Often set up in the heat of the moment, homeworking makes your company data insecure. And hackers are on the case. They could be a bigger threat to businesses than Covid-19. One group dubbed “Dark Basin” has targeted thousands including some prominent companies. But why target you?
Private detectives (think of divorce), journalists (think of juicy stories) or competitors (think of client contact lists) could all have a motive. That is leaving aside rank illegal activities such as ransom, blackmail and a competitor wiping you out.
If you need to discuss confidential staff matters, then there will be some parts of those conversations that you will want to keep within the management team; not to mention GDPR responsibilities or commercial secrets.
When I first put HR data on a computer (curiously called an Apricot) the device stood alone in a lock-able office – no connection, not even to a fax line (remember those?). Data was more secure than in the filing cabinets. Today most data is accessible from anywhere in the world – including some darker areas. Even without homeworking, passwords may be your only protection.
How to protect yourself:
- Choose a reputable IT supplier*
Visit them. If they operate out of a lock-up, offer you “cheap” shortcuts and have no certification, think carefully. Remember that they will need access to your administrator’s password – potentially that means ALL your data. And if they are setting up homeworking, they could download it without you even knowing. Perhaps more to the point, anyone who hacks them could then hack you.
Restrict access to data to specific users, enabling you to keep commercial and other sensitive data private. Most probably your IT provider will need manage those permissions for you, but you will need to monitor them. It can be a challenge, but it is especially important when your employees are remote.
- Brief your employees
From post-it notes on the desk, to laptops left on trains, employees are a huge vulnerability. The right policies are only the starting point, even if fundamental. Here are some you should have:
- Data protection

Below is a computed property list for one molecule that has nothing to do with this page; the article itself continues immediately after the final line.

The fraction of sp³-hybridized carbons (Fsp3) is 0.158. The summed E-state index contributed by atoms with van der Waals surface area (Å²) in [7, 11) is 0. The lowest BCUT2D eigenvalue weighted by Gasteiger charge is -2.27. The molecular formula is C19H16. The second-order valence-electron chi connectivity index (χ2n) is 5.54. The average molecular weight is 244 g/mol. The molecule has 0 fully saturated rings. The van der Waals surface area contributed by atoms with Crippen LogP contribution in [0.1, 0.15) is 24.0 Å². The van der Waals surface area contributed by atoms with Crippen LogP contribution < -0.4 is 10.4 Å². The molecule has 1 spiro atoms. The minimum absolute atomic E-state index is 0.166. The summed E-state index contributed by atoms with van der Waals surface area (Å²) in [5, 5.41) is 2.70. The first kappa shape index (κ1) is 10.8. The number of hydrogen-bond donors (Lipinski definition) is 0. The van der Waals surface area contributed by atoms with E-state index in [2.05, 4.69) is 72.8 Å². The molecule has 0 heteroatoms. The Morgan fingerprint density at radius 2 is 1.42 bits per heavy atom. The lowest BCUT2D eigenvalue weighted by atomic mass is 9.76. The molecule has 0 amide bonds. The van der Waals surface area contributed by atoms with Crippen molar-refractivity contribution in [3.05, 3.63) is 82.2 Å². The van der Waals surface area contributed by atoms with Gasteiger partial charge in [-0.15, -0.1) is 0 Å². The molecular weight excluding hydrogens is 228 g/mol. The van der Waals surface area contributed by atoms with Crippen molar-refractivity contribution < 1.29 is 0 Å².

- Bring your own device to work (BYOD)
- Internet and email
- Social networking
- Consider the home environment
“Pillow talk” has sometimes been a challenge for employers who engage an employee with a spouse who may have competing interests. There are precedents for action on this. Such talk may now extend beyond the bedroom and with a visual aid to assist. It would be wise to have a discussion with any employees where there is a conflict of interest. You should establish rules so that others living with your employee do not overhear telephone conversations, are not present in the background of conference calls and are not able to access the computer via a network. “Can anyone else hear this conversation?” should become a frequent opener to discussing any confidential matter.
So security demands a very high level of trust and confidence in your employee, not least because they could come under pressure from others in the household, a coercive spouse for example. I suggest this might be a valid reason for refusing homeworking, but I am not aware that Tribunals have tested this principle. Furthermore, an employer’s assessment of the power balance in an employee’s marital relationship is not going to lend itself easily to evidence!
- Check it out
When it comes to secure technology, numerous organisations offer Cyber Essential Certification. At the first level it is mainly a checklist to complete and implement. Your own IT supplier may offer it for a few hundred pounds or you could do it yourself for a bit less – if you have the time.
- Penetration tests really test your systems. Choose the provider carefully. They are going to learn all your vulnerabilities now – and perhaps even for the future!
Nonetheless, don’t let homeworking make your data insecure.
* We use iTek in Kendal as our IT provider
Malcolm Martin FCIPD
Author Human Resource Practice
Blogs are for general guidance and are not an authoritative statement of the law.